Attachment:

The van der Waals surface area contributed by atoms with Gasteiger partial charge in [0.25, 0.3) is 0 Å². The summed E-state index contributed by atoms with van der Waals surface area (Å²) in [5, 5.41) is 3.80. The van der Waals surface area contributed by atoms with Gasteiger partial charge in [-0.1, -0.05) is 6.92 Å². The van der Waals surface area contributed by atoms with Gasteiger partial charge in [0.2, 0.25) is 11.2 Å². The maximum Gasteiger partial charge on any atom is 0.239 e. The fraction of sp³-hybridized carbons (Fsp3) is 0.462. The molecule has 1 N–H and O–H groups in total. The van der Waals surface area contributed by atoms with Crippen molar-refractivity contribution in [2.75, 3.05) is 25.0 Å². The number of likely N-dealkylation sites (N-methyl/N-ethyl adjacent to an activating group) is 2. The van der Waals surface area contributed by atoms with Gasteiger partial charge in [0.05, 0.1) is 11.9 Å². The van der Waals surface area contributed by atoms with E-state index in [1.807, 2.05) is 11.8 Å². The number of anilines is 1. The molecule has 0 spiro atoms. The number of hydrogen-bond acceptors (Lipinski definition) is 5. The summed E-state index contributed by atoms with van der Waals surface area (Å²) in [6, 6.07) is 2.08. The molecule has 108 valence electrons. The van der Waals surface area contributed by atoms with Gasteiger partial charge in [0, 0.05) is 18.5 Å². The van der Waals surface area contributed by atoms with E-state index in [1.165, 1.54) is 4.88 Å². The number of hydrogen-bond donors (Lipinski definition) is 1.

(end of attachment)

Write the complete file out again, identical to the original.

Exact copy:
The van der Waals surface area contributed by atoms with Gasteiger partial charge in [0.25, 0.3) is 0 Å². The summed E-state index contributed by atoms with van der Waals surface area (Å²) in [5, 5.41) is 3.80. The van der Waals surface area contributed by atoms with Gasteiger partial charge in [-0.1, -0.05) is 6.92 Å². The van der Waals surface area contributed by atoms with Gasteiger partial charge in [0.2, 0.25) is 11.2 Å². The maximum Gasteiger partial charge on any atom is 0.239 e. The fraction of sp³-hybridized carbons (Fsp3) is 0.462. The molecule has 1 N–H and O–H groups in total. The van der Waals surface area contributed by atoms with Crippen molar-refractivity contribution in [2.75, 3.05) is 25.0 Å². The number of likely N-dealkylation sites (N-methyl/N-ethyl adjacent to an activating group) is 2. The van der Waals surface area contributed by atoms with Gasteiger partial charge in [0.05, 0.1) is 11.9 Å². The van der Waals surface area contributed by atoms with E-state index in [1.807, 2.05) is 11.8 Å². The number of anilines is 1. The molecule has 0 spiro atoms. The number of hydrogen-bond acceptors (Lipinski definition) is 5. The summed E-state index contributed by atoms with van der Waals surface area (Å²) in [6, 6.07) is 2.08. The molecule has 108 valence electrons. The van der Waals surface area contributed by atoms with Gasteiger partial charge in [0, 0.05) is 18.5 Å². The van der Waals surface area contributed by atoms with E-state index in [1.165, 1.54) is 4.88 Å². The number of hydrogen-bond donors (Lipinski definition) is 1.